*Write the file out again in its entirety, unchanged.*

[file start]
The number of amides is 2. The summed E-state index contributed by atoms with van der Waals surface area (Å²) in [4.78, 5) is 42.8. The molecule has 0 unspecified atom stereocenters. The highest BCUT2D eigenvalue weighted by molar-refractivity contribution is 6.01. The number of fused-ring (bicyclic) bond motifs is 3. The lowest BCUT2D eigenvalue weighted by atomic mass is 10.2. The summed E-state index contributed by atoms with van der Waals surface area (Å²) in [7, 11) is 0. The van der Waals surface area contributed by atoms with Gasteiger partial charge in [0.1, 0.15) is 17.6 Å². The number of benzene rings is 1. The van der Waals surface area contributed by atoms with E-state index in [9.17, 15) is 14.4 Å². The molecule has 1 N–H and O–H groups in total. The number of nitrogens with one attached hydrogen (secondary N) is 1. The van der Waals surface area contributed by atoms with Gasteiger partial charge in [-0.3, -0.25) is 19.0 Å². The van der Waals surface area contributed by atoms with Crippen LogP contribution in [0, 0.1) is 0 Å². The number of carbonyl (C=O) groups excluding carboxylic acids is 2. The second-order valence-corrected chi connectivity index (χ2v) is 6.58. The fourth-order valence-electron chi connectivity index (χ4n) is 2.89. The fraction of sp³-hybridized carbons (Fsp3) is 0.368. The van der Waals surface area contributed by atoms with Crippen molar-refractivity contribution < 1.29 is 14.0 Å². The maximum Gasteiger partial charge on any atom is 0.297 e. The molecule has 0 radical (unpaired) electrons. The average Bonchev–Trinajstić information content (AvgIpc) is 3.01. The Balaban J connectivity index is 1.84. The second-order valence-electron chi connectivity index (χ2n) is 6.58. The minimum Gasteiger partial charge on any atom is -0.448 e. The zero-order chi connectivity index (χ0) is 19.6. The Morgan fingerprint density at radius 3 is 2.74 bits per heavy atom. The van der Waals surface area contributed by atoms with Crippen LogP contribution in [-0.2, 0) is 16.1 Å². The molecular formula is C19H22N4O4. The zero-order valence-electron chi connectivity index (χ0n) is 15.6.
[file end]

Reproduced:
The number of amides is 2. The summed E-state index contributed by atoms with van der Waals surface area (Å²) in [4.78, 5) is 42.8. The molecule has 0 unspecified atom stereocenters. The highest BCUT2D eigenvalue weighted by molar-refractivity contribution is 6.01. The number of fused-ring (bicyclic) bond motifs is 3. The lowest BCUT2D eigenvalue weighted by atomic mass is 10.2. The summed E-state index contributed by atoms with van der Waals surface area (Å²) in [7, 11) is 0. The van der Waals surface area contributed by atoms with Gasteiger partial charge in [0.1, 0.15) is 17.6 Å². The number of benzene rings is 1. The van der Waals surface area contributed by atoms with E-state index in [9.17, 15) is 14.4 Å². The molecule has 1 N–H and O–H groups in total. The number of nitrogens with one attached hydrogen (secondary N) is 1. The van der Waals surface area contributed by atoms with Gasteiger partial charge in [-0.3, -0.25) is 19.0 Å². The van der Waals surface area contributed by atoms with Crippen LogP contribution in [0, 0.1) is 0 Å². The number of carbonyl (C=O) groups excluding carboxylic acids is 2. The second-order valence-corrected chi connectivity index (χ2v) is 6.58. The fourth-order valence-electron chi connectivity index (χ4n) is 2.89. The fraction of sp³-hybridized carbons (Fsp3) is 0.368. The van der Waals surface area contributed by atoms with Crippen molar-refractivity contribution < 1.29 is 14.0 Å². The maximum Gasteiger partial charge on any atom is 0.297 e. The molecule has 0 radical (unpaired) electrons. The average Bonchev–Trinajstić information content (AvgIpc) is 3.01. The Balaban J connectivity index is 1.84. The second-order valence-electron chi connectivity index (χ2n) is 6.58. The minimum Gasteiger partial charge on any atom is -0.448 e. The zero-order chi connectivity index (χ0) is 19.6. The Morgan fingerprint density at radius 3 is 2.74 bits per heavy atom. The van der Waals surface area contributed by atoms with Crippen LogP contribution in [-0.2, 0) is 16.1 Å². The molecular formula is C19H22N4O4. The zero-order valence-electron chi connectivity index (χ0n) is 15.6.